Toddington Primitive Methodist Chapel


Toddington is situated on the A5120 close to the M1.

The 1851 Ecclesiastical Census includes a return for a Primitive Methodist congregation at Toddington, meeting in a building erected in 1846 in Duck Lane (later renamed Gase Street, now Conger Lane). There were 117 Free Sittings, 93 Other and 28 Standing.

Attendances recorded by Samuel Wells, Steward were:

General   CongregationSunday   ScholarsTotal

Toddington was originally part of the Luton PM Circuit before becoming part of Dunstable when that Circuit was formed in 1866. Registration for worship was made by Samuel Wells of Toddington (trustee)on 1 April 1854.

The Bedfordshire Times and Independent, 26 July 1870 reported that on 17 July, Rev WH Allen had ‘preached three excellent sermons…The services were meant for a special effort and much it was needed for the commodious chapel was well attended on each occasion, and the collections at the close of each service must have consequently been handsome.’

A new PM chapel was built in Leighton Road in 1893. The former chapel became storage for the Toddington Gas Works, then a Guide Hall and is now a theatre.

The Bedfordshire Times reported on 25 January 1924, that the chapel had been re-opened following renovation. A new American organ was also installed to replace the harmonium.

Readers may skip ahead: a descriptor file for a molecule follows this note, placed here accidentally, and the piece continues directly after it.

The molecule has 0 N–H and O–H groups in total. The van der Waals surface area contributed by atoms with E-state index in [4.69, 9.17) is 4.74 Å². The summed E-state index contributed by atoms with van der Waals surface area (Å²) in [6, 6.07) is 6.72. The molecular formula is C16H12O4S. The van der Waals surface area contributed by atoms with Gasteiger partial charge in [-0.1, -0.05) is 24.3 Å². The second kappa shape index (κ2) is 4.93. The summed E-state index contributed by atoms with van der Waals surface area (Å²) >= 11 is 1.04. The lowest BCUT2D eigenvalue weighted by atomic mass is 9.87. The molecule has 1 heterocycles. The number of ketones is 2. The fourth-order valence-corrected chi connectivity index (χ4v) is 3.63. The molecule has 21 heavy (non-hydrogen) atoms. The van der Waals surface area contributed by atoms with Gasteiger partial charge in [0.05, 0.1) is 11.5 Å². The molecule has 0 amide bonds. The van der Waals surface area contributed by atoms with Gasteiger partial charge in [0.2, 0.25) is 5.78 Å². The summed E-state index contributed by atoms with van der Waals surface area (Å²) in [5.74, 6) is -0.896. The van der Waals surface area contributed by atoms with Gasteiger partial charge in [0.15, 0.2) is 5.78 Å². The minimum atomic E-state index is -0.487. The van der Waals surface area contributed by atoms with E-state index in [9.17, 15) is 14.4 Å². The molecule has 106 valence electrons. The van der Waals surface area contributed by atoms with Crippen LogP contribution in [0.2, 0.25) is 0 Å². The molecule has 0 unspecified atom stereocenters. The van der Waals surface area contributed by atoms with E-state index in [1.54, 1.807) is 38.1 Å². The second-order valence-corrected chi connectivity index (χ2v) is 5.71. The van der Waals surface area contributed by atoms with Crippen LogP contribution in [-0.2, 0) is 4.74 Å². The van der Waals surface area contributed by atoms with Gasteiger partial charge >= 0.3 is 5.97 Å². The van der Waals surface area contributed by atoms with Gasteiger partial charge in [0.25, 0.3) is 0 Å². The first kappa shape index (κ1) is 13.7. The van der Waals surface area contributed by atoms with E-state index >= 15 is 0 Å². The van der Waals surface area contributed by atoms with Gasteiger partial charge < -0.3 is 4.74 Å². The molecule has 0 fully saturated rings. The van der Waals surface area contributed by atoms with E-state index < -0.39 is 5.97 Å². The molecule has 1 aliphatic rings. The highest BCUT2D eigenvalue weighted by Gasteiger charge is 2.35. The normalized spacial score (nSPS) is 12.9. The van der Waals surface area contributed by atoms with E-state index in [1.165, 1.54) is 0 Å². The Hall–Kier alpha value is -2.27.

After Methodist Union, the chapel was re-named Leighton Road Methodist church. The church closed on 4 October 1953.

Sources and References

The Ecclesiastical Census, Bedfordshire, March 1851 Volume 54 Bedfordshire Historical Record Society – Edited by DW Bushby

Bedfordshire Chapels and Meeting Houses: Official Registration 1672-1901 Volume 75 Bedfordshire Historical Record Society – Edited by Edwin Welch

Bedfordshire Times and Independent: 26 July 1870; 25 January 1924

Luton News and Bedfordshire Chronicle: 15 October 1953

TADS Theatre Group website

Comments about this page

  • Two accounts in the Primitive Methodist magazine tell of Toddington chapel opening on October 11th 1846 and only 3 years later its re-opening on 18th November 1849 after the addition of a gallery to accommodate increasing congregations. Preachers included Mr Hobson of Bath (former superintendent) and Mr Barton. The same Mr Hobson wrote the 1846 piece. Mr Adams donated £5 14s towards the cost of £20/16/6.

    Sources – Primitive Methodist magazine December 1846 pages 752-753 and February 1850 page 118-119.

    By Christopher Hill (23/05/2021)

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